During the Tercentenary Pageant at Roslindale, Massachusetts, June 5-6, 1930, Schuhmacher was the coin dealer who not only conceived the idea to have special medals struck but was also selected by the Associated Societies of Roslindale to sell the golden medalets minted for the celebration.

Schuhmacher ad Jan 1932 In February 1931 Schuhmacher created the Tercentenary Exhibit of Medals at the Boston Public Library for Massachusetts Bay Tercentenary, comprising 180 souvenir coins, tokens, medals, buttons and badges.

His vast collection of Tercentenary Tokens and Medals was the primary source of illustrations for Shepard Pond's descriptive list "Medals of Massachusetts Bay Tercentenary," published in June 1931 issue of The Numismatist.

In April 1933 Schuhmacher exhibited over 200 coins, tokens and medals at the First National Bank, Boston, Massachusetts for the celebration of the Bicentennial of Washington. In the ANA Annual Convention in September 1933, Schuhmacher gave each banqueter a bronze key-shaped medal inscribed "Key to Massachusetts Hospitality 1630-1930".

He was elected the ANA District Secretary for the State of Massachusetts in 1934. From 1934 to 1935 he was in charge of organizing the Boston Hobby Show for the New England Hobby Collectors held at Horticulture Hall, Boston.

In 1937 he introduced the public radio broadcast on numismatics for the Boston Numismatic Society.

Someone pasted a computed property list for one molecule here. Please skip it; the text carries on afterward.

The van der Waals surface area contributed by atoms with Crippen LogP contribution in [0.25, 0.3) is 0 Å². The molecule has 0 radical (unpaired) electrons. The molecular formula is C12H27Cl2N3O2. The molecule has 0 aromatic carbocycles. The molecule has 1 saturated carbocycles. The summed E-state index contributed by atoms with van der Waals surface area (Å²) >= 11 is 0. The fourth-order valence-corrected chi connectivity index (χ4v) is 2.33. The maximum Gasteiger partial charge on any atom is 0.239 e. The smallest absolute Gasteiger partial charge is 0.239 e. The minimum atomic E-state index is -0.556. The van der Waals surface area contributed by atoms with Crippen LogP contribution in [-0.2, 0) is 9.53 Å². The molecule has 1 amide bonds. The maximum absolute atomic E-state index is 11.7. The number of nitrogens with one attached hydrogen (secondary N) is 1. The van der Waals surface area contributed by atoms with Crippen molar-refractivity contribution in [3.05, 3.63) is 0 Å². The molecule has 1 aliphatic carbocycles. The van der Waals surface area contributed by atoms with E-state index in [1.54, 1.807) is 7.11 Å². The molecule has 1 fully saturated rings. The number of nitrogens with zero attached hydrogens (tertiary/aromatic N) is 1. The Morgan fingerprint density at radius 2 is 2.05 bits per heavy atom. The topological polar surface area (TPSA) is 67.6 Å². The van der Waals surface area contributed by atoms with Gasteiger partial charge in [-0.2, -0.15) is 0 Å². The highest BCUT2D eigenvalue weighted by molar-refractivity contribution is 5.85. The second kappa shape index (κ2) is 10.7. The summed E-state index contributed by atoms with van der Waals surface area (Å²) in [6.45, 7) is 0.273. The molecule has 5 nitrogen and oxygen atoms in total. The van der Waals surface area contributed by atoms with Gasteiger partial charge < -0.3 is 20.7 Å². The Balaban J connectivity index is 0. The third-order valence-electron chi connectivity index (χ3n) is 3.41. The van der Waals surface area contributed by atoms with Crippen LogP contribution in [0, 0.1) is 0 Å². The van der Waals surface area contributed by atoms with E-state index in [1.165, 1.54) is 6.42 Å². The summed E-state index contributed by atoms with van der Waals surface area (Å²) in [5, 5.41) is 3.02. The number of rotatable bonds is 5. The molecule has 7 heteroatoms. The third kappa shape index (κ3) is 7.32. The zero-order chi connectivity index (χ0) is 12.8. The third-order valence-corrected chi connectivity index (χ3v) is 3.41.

Schuhmacher had invited the ANA to Boston for the 1948 Annual Convention (57th Anniversary Convention).

In 1960 he headed the Pine Tree Shilling Tercentenary Committee.

He died on October 15, 1968 at Boston, Massachusetts.

To read the complete article, see:


The December 2016 issue of the E-Gobrecht, the Liberty Seated Collectors Club’s electronic newsletter includes a nice article by Len Augsburger on engraver Christian Gobrecht's gravestone. The location of the grave, long sought by researcher Bill Bugert, had a muddled history due to a cemetery relocation in 1955. Here's an excerpt, with permission. -Editor

In working through the Clain-Stefanelli papers in the Smithsonian Archives during November 2016, I noticed several files marked “Gobrecht” or something similar. Vladimir Clain-Stefanelli, the curator of the National Numismatic Collection, serendipitously attracted donations from several descendants of Gobrecht and this material currently resides in the Smithsonian in Washington, DC.

In the early 1960s Kent Packard of Paoli, PA, a grandson, donated a group of medals from the Gobrecht estate, along with odd items such as Gobrecht’s spectacles and his father’s wedding ring. Similarly, a group of Gobrecht sketches came in through Alfred Gobrecht Darrach, a great-grandson. Elvira Clain-Stefanelli (Vladimir’s wife) documented these sketches in the 1991 ANA Centennial Anthology.